At one side of the stage there needs to be the trunk of a tree, forking partway up and allowing one large branch to protrude out into the stage, high up. Behind this a sturdy stepladder, completely concealed by the tree. The fork in the trunk should be where the pair would be able to peer through, when hiding ‘up’ the tree.

For either Idea 1 or 2, you could have a free standing door with part of a wall and window shown for Malviance’s cottage. But simpler is to indicate interior through lighting alone, and mime banging on the door.

All other changes are achieved by lighting.

To achieve the throneroom at the end of Act 2, set the place in the forest of the previous scene on the forestage, or the apron if you have one, and remove the rockface infront of the steps under cover of darkness. Replace the central steps at the same time and drop the cloth cover at the front of the raised area to cover the dragon’s nest..

The important thing with it all, is to go for speedy solutions. Scenes are too short in many cases to want to keep an audience waiting while extensive scene changes are made.

All I have suggested are the basic requirements. Of course, you can make things far more elaborate and decorative if you want - with backdrops and flats and goodness knows what else, but I personally wouldn’t advise it. Simpler is to use the idea of a white cyclorama at the back and coloured lights to give different backgrounds.

Note that the page by page notes use idea 2 of the above settings.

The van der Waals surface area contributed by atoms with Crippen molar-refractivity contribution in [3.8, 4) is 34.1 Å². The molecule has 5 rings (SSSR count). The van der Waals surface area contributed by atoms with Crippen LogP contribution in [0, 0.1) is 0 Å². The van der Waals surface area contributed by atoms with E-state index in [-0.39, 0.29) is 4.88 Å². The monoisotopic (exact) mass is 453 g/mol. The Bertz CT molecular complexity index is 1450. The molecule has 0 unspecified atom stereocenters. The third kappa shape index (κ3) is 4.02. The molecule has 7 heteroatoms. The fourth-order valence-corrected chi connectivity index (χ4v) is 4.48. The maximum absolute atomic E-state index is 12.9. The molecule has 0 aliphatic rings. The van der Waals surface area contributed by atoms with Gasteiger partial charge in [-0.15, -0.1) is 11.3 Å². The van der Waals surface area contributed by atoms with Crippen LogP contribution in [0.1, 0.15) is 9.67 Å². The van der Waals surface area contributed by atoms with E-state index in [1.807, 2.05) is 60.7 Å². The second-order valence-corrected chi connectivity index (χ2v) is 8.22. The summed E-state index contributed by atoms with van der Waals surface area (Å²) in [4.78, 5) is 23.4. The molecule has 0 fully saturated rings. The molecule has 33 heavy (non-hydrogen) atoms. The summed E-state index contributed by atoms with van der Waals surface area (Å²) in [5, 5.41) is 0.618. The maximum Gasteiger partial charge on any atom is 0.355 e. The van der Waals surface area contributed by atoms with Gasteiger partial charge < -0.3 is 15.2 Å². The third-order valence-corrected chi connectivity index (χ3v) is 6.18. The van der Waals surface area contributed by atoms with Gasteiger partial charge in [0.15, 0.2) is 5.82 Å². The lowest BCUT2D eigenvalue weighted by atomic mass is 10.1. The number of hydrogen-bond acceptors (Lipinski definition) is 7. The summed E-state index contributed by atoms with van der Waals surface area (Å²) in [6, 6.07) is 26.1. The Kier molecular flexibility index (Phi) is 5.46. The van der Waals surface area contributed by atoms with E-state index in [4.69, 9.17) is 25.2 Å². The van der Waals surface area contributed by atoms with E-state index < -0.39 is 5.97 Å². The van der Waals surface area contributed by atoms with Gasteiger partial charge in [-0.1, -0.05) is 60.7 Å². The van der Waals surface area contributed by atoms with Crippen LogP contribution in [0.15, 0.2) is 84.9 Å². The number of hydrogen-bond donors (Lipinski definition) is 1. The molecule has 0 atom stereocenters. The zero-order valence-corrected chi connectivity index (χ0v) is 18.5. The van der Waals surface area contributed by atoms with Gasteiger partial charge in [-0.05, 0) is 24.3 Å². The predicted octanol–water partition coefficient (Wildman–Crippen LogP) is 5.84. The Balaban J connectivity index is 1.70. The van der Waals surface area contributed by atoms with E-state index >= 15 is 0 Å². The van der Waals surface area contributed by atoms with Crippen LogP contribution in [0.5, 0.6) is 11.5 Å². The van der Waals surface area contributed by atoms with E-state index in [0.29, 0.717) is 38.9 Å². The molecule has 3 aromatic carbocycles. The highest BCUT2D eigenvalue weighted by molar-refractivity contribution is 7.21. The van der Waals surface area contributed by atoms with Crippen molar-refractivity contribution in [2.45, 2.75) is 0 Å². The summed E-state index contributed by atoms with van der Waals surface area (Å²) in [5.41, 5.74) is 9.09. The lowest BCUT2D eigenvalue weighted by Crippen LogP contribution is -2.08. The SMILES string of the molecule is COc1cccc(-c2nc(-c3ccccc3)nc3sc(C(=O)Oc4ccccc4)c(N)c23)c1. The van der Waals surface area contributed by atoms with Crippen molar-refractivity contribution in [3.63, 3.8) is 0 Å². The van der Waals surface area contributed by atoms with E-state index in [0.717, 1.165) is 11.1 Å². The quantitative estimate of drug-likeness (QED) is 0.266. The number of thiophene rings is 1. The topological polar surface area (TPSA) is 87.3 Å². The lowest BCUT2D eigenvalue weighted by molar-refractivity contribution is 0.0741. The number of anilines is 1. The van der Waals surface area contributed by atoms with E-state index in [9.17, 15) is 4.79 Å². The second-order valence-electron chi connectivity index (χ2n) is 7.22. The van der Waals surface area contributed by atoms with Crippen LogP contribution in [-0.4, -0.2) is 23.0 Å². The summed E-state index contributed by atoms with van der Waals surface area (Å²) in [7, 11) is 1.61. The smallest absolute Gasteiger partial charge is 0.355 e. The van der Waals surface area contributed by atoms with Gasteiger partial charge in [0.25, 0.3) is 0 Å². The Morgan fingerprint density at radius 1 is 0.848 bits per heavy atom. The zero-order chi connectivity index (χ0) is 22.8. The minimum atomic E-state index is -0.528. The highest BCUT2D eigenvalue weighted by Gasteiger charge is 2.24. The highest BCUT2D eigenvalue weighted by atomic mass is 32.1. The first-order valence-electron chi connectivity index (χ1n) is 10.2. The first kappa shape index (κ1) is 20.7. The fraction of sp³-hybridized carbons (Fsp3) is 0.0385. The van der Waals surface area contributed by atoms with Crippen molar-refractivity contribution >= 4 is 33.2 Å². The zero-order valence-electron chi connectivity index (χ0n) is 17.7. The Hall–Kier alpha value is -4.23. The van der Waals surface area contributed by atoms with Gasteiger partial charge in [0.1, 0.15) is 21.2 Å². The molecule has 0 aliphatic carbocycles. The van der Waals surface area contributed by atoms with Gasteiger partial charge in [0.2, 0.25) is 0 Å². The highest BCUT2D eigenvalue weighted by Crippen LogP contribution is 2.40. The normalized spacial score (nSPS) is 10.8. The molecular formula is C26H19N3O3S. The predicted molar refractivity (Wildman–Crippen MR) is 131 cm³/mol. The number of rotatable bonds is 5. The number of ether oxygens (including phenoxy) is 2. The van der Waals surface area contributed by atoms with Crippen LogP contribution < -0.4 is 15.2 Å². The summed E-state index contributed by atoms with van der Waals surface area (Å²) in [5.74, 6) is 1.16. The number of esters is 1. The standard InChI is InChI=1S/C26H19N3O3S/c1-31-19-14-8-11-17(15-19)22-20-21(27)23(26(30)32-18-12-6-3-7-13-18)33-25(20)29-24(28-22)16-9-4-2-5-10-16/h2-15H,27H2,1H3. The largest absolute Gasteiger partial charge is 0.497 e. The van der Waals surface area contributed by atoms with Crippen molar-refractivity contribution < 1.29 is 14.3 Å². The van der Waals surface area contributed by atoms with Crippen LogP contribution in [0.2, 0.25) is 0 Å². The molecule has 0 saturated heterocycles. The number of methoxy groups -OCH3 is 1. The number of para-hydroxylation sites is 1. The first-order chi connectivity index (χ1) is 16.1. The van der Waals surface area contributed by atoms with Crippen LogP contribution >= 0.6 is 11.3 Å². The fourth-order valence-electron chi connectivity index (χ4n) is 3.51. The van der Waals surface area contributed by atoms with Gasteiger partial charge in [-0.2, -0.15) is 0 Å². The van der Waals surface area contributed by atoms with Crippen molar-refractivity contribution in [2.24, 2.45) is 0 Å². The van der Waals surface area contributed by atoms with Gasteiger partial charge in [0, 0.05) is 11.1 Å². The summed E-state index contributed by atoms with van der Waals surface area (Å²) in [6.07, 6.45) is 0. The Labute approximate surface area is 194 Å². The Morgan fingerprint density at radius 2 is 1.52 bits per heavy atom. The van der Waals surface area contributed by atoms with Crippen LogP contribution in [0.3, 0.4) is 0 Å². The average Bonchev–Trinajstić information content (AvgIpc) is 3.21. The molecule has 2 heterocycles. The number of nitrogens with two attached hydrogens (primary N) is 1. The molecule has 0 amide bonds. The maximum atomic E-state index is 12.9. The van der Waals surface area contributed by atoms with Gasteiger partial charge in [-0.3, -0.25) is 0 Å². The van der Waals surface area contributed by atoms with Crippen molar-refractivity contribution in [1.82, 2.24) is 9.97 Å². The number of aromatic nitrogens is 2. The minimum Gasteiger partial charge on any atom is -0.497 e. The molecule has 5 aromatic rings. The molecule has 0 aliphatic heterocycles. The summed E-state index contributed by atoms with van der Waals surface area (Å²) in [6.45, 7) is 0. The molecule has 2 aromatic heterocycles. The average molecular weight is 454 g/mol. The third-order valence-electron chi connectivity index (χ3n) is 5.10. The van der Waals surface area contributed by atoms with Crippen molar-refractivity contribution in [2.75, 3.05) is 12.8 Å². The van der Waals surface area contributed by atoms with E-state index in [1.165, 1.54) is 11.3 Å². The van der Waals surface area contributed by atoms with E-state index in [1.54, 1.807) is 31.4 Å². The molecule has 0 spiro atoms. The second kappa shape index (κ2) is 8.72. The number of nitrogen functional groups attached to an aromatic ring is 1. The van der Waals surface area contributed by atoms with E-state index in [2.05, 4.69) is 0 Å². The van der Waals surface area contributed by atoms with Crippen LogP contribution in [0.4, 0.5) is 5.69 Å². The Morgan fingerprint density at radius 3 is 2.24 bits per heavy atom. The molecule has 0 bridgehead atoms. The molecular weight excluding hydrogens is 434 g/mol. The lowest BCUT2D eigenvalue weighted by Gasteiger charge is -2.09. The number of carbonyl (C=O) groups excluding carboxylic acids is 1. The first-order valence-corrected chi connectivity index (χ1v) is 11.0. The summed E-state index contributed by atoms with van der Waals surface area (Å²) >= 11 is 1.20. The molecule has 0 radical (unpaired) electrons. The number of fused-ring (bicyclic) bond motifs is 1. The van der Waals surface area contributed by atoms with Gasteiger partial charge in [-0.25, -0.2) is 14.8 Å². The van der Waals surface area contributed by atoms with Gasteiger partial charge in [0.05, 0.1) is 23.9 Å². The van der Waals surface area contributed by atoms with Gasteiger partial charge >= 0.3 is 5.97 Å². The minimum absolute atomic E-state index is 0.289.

Though lighting is going to be important to define areas and to facilitate quick changes from scene to scene, that doesn’t mean it requires a huge amount of lanterns or circuits. All depends on the size of your stage, of course, but it can all be done quite simply. Special effects can be achieved without too much trouble - or you can go to town
if you want. Once again, I’ll try to show the most straight-forward options.

These are the main areas to light - the simplest way:
1. The whole stage including back raised area for castle garden: warm sunny light. Cyc coloured: green fading up to lemony yellow. Or blue sky, if preferred.
2. The whole stage including back raised area for throne room. Starker interior light. Cyc coloured a strong wash - perhaps red.
3. Reduced area, forestage only, excluding sides of stage and raised back [which means that thrones or garden planters, or whatever would not need to be moved.] Used for Kitchen, castle courtyard, outside the castle and Malviance’s cottage.
4. The whole stage, including back raised area for forest. Patchy dappled effect with plenty of greens, using gobos for dappled effect. Green leaf effect on cyc too.
5. Inside the dragon’s cave. Mainly reds on forestage, with fairy lights and red glow in under dais area. Red standing light in wings, same side as dragon entry.
6. Followspot or if not, spotlight trained on area towards the back of the auditorium in an aisleway, or alternatively if you have a thrust or apron, train the spot towards the front centre of that.
7. The opening to the dragon’s nest needs to be faintly lit at times - looking like a cavern mouth. This is placed ‘under’ the raised platform, front centre of it.
8. UV light if you have it. Can be done without.
9. Whole stafe dimly lit - forestage and raised area need to be separable, i.e. forestage lights come up before raised area. This is for the approach to the dragon’s lair.
10. Single spotlight front centre for Rosalba at end.

Optional narration spot to front side of stage, for Lord Chamberlain.